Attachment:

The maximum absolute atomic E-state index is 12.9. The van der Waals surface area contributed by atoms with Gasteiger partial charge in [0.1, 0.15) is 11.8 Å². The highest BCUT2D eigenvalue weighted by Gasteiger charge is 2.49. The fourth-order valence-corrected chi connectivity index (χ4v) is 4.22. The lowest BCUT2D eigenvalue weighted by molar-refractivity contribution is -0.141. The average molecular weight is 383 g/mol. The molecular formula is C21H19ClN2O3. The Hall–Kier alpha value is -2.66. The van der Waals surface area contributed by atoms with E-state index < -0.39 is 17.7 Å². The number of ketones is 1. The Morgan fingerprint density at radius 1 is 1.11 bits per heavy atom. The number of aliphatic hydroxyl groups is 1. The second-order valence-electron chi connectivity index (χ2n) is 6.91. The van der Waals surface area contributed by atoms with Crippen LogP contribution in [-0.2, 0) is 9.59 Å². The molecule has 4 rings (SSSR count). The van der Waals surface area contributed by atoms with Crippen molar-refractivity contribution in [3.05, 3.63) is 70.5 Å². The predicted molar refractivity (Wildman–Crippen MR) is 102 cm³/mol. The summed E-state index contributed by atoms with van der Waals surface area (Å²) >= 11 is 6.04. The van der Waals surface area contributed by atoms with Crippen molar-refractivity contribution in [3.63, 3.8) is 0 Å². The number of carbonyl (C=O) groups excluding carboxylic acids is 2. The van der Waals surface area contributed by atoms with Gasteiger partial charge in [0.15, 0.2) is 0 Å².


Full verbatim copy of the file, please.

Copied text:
The maximum absolute atomic E-state index is 12.9. The van der Waals surface area contributed by atoms with Gasteiger partial charge in [0.1, 0.15) is 11.8 Å². The highest BCUT2D eigenvalue weighted by Gasteiger charge is 2.49. The fourth-order valence-corrected chi connectivity index (χ4v) is 4.22. The lowest BCUT2D eigenvalue weighted by molar-refractivity contribution is -0.141. The average molecular weight is 383 g/mol. The molecular formula is C21H19ClN2O3. The Hall–Kier alpha value is -2.66. The van der Waals surface area contributed by atoms with E-state index < -0.39 is 17.7 Å². The number of ketones is 1. The Morgan fingerprint density at radius 1 is 1.11 bits per heavy atom. The number of aliphatic hydroxyl groups is 1. The second-order valence-electron chi connectivity index (χ2n) is 6.91. The van der Waals surface area contributed by atoms with Crippen LogP contribution in [-0.2, 0) is 9.59 Å². The molecule has 4 rings (SSSR count). The van der Waals surface area contributed by atoms with Crippen molar-refractivity contribution in [3.05, 3.63) is 70.5 Å². The predicted molar refractivity (Wildman–Crippen MR) is 102 cm³/mol. The summed E-state index contributed by atoms with van der Waals surface area (Å²) >= 11 is 6.04. The van der Waals surface area contributed by atoms with Crippen molar-refractivity contribution in [3.63, 3.8) is 0 Å². The number of carbonyl (C=O) groups excluding carboxylic acids is 2. The van der Waals surface area contributed by atoms with Gasteiger partial charge in [0.15, 0.2) is 0 Å².